Talk in the Classroom

Talk in the classroom involves the talk of the teacher and the talk of the learners, and, as in any relationship, the one can have a deep impact on the other, for better or worse (Hendersen & Wellington, 1998). In the instruction of mathematics, paying to (mathematical) language is important because it is a dimension that is quite pertinent to classroom operations (Rubenstein & Thompson, 2000). Hence, it is deemed significant that teachers have to give due attention to mathematical language learning as the opportunity for students to “talk mathematics” is very much confined to the mathematics classrooms (Thompson & Rubenstein, 2002). It seems uncontroversial that the nature of classroom discourse influences learning (Hiebert & Wearne, 1993). “The kind of talk in which the teacher and students engage must have some effect on learning” (Hiebert & Wearne, 1993, p. 396).

Problem Statement

Classrooms undoubtedly play a significance role as a setting for students to encounter formal mathematical knowledge since the Malaysian students significantly learn Mathematics within formal classrooms (Ruzlan, 2006). The instruction of mathematics in English, the non-native language both for the mathematics teachers and the students, has placed great linguistic demands on teachers of the two subjects, who, for most, had been teaching these subjects in Malay throughout their teaching careers (Harshita & Arsaythamby, 2007). There seems to be a link between teachers’ indications in classrooms and students’ construal and knowledge of mathematics (Ruzlan, 2006). Teachers teach through the medium of language. Hence, language is a major means of communication within classrooms. Students construct understanding as they process ideas through language. Academic language is found in schools (e.g., teachers’ lectures, known-answer questioning between teacher and students), in textbooks, and in discussions about abstract ideas—in any language; it is use in academic spoken and written discourse, for communicating information pertaining to the lesson content, as well as for academic activities such as analyzing, explaining, justifying, and evaluating content ideas and processes (Solomon & Rhodes, 1995). The teaching and learning of science depends on the level of students’ language-mastering in terms of all its aspects and components: in terms of communication effectiveness, which is based on the understanding of the literal meaning of what is explained by the teacher or by sources like textbooks or other materials. Perhaps, a similar communicative situation takes place in the learning of other subjects in schools, including mathematics.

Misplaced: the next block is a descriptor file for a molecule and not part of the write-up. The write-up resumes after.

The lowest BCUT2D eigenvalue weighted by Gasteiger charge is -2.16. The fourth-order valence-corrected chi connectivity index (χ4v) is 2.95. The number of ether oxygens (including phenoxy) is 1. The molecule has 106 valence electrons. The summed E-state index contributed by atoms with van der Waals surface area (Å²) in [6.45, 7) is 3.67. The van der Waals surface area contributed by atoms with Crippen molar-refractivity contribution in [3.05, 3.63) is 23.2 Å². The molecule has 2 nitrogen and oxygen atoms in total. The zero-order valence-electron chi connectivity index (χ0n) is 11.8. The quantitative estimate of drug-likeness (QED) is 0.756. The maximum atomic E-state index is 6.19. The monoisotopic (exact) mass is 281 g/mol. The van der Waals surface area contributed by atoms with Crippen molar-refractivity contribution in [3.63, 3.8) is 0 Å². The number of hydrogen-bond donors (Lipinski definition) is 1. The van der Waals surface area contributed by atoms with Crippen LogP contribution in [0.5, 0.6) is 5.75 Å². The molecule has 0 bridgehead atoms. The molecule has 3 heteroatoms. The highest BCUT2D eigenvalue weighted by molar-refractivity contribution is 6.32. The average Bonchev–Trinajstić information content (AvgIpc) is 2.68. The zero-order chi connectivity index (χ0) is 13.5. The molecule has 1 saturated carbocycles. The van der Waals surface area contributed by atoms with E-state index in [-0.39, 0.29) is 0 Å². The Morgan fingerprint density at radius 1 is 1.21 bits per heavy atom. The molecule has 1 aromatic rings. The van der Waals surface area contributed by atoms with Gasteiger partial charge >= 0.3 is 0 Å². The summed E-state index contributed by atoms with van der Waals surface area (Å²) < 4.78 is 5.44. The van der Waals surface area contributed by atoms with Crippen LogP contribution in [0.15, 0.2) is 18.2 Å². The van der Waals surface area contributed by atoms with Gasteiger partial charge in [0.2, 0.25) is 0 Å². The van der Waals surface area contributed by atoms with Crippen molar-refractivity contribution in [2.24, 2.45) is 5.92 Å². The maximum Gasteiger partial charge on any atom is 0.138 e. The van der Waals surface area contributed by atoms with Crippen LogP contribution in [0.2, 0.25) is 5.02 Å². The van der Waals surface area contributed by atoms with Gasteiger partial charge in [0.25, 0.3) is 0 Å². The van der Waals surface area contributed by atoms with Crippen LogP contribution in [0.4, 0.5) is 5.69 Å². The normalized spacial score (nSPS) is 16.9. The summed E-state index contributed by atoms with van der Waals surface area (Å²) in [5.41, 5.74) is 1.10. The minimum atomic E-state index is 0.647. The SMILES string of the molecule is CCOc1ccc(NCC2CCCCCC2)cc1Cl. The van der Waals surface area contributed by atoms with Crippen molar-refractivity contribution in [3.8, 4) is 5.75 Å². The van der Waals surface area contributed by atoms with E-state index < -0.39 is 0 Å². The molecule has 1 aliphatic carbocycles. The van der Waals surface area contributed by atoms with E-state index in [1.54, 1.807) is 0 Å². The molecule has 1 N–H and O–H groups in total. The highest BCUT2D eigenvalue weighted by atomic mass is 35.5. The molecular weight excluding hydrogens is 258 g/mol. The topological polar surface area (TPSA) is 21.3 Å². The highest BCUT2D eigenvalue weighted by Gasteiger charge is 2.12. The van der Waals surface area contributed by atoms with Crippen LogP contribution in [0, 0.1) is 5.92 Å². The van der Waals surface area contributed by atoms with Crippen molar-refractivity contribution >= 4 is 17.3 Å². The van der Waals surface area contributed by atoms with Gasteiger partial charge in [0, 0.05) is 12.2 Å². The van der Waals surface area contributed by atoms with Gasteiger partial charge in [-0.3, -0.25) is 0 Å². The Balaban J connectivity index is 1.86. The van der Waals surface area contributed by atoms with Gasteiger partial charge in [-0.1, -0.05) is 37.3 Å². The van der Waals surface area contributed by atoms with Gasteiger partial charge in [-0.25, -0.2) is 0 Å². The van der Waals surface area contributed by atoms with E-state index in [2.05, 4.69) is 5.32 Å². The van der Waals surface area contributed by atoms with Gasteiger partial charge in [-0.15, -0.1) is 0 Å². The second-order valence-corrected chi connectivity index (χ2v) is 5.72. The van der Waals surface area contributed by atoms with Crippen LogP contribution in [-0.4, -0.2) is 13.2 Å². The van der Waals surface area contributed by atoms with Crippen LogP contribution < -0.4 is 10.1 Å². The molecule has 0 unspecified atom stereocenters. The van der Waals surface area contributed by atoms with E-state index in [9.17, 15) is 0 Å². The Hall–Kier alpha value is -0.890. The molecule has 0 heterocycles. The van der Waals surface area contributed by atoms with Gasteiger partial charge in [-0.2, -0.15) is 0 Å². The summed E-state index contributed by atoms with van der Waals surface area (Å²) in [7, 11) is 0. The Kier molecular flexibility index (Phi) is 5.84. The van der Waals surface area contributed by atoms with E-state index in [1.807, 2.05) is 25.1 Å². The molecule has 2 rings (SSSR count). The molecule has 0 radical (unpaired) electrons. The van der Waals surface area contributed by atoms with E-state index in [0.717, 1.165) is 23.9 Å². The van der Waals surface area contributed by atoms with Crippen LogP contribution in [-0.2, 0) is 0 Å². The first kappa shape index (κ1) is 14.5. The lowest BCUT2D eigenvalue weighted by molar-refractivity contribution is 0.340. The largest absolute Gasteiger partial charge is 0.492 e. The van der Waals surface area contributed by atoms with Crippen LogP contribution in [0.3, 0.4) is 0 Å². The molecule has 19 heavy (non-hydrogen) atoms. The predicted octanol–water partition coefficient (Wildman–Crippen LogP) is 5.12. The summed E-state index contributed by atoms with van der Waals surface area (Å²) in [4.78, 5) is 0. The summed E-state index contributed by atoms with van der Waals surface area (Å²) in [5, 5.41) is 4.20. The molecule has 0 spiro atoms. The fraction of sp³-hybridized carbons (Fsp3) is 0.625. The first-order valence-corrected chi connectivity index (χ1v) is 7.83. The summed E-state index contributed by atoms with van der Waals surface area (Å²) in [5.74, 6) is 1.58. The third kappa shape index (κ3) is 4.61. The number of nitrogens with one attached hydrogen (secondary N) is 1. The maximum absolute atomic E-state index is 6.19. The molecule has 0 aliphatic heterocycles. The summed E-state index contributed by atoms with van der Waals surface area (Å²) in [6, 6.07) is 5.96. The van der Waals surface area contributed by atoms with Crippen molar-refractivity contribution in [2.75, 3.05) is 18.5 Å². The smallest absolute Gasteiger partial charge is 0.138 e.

Research Questions

The central question that guided the study was how do the mathematics teachers communicate the lesson content when the medium of instruction is a non-native language to them and how receptive are the students when a non- native language was used in their mathematics classrooms?

Purpose of the Study

The general purpose of the study was to explore not only how language and mathematics interacts, but also how teachers explain mathematics in a multilingual context. The purpose of this paper is to provide an indication of what the teachers had managed to communicate and explain the subjects’ content. In a sense, this paper purports to provide a glimpse into the teachers’ utterances and the words they had used when delivering the lesson contents in classrooms.

Research Methods

The study had adopted a multiple case design. Qualitative methods employed involved the stimulated recall technique as well as interviews. Within these methods, the teachers in the study were asked to describe their instructional approaches adopted by them as well as the effectiveness of their instructions. Students were also purposively selected for interviews so as to capture the effectiveness of the instructions which used the non-native speaker language the learners’ perspective.

The Stimulated Recall (Retrospective) Session

In brief, six (6) research participants (teachers) and the researchers met as a group. Six (6) sessions were held altogether in which one session was for one teacher. The duration for each session was between 3-4 hours. The stimulated recall session was carried out within three months. Figure 1 shows the process of stimulated recall session carried out within the current study.

Figure 1: The Process of the Stimulated Recall Sessions
The Process of the Stimulated Recall Sessions
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The Research Participants